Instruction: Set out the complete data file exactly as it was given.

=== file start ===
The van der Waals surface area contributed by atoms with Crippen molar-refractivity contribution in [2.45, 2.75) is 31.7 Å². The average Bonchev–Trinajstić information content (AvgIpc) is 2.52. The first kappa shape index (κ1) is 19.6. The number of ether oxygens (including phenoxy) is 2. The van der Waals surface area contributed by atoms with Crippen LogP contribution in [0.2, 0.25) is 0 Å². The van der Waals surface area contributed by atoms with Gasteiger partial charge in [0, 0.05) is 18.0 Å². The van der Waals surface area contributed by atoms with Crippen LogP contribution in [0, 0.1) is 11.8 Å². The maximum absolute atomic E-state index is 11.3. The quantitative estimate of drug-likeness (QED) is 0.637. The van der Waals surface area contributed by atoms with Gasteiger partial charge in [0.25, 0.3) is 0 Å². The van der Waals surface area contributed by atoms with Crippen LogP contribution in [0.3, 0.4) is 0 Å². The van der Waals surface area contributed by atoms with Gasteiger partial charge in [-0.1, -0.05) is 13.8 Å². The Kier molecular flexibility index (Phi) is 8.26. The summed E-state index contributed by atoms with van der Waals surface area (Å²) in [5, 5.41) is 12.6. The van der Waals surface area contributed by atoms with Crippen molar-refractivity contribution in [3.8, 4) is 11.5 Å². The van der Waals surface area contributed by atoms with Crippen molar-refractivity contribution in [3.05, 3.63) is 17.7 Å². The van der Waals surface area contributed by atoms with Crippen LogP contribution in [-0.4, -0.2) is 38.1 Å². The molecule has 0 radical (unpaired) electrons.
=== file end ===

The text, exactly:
The van der Waals surface area contributed by atoms with Crippen molar-refractivity contribution in [2.45, 2.75) is 31.7 Å². The average Bonchev–Trinajstić information content (AvgIpc) is 2.52. The first kappa shape index (κ1) is 19.6. The number of ether oxygens (including phenoxy) is 2. The van der Waals surface area contributed by atoms with Crippen LogP contribution in [0.2, 0.25) is 0 Å². The van der Waals surface area contributed by atoms with Gasteiger partial charge in [0, 0.05) is 18.0 Å². The van der Waals surface area contributed by atoms with Crippen LogP contribution in [0, 0.1) is 11.8 Å². The maximum absolute atomic E-state index is 11.3. The quantitative estimate of drug-likeness (QED) is 0.637. The van der Waals surface area contributed by atoms with Gasteiger partial charge in [0.25, 0.3) is 0 Å². The van der Waals surface area contributed by atoms with Crippen LogP contribution in [0.3, 0.4) is 0 Å². The van der Waals surface area contributed by atoms with Gasteiger partial charge in [-0.1, -0.05) is 13.8 Å². The Kier molecular flexibility index (Phi) is 8.26. The summed E-state index contributed by atoms with van der Waals surface area (Å²) in [5, 5.41) is 12.6. The van der Waals surface area contributed by atoms with Crippen molar-refractivity contribution in [3.8, 4) is 11.5 Å². The van der Waals surface area contributed by atoms with Crippen molar-refractivity contribution in [3.05, 3.63) is 17.7 Å². The van der Waals surface area contributed by atoms with Crippen LogP contribution in [-0.4, -0.2) is 38.1 Å². The molecule has 0 radical (unpaired) electrons.